The slogan is an echo of the #BringBackOurGirls social-media campaign that grew in response to the abduction in April of more than 200 schoolgirls by the Islamist militant group Boko Haram.
Jonathan has ordered the “signs and banners around Abuja which he and many Nigerians find offensive and repugnant be brought down immediately,” presidential spokesman Reuben Abati said in a statement posted on his website. “President Jonathan wholly shares the widely expressed view that the signs which were put up without his knowledge or approval are a highly insensitive parody of the #BringBackOurGirls hashtag.”
Jonathan, 56, hasn’t said whether he intends to run for re-election in a vote set for Feb. 14. His People’s Democratic Party, in power since military rule ended in the West African oil-producing nation in 1999, will be challenged by the All Progressives Congress, formed in the merger of the country’s biggest opposition parties last year.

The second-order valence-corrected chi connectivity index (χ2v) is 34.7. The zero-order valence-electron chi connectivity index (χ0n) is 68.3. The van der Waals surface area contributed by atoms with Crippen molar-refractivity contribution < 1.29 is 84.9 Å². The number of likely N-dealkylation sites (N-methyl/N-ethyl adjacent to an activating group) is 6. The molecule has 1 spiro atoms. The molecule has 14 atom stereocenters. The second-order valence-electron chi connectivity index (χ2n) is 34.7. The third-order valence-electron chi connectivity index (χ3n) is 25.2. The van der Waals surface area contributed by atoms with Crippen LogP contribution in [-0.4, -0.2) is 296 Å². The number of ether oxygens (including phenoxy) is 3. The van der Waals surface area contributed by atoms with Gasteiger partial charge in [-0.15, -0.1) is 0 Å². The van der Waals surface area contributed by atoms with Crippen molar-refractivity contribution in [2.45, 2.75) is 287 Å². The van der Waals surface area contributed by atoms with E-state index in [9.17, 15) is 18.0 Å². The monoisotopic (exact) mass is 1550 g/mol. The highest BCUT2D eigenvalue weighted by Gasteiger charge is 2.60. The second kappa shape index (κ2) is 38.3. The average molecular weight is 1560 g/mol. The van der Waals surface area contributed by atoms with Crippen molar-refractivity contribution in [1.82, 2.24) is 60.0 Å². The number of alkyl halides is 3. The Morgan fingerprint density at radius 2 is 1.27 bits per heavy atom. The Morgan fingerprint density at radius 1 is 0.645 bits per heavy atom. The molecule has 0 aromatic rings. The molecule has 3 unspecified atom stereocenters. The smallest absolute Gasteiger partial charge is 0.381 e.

Doyin Okupe, another presidential spokesman, posted “#BringBackJonathanIn2015” on his Twitter account on Aug. 22.
The pro-Jonathan campaign has been widely scorned on Twitter. User @samsteve10k said it was “useless, sad, inhuman, insane, heartless, disrespectful,” and @FemiOke described it as the “winner of most insensitive hashtag.”
Boko Haram, which took up arms in 2009, kidnapped the girls from a school in the northeast of the country, and threatened to sell them into slavery. The abduction sparked international outrage and drew assistance from countries including the U.S. and the U.K. in the search effort. Most of the girls are still missing.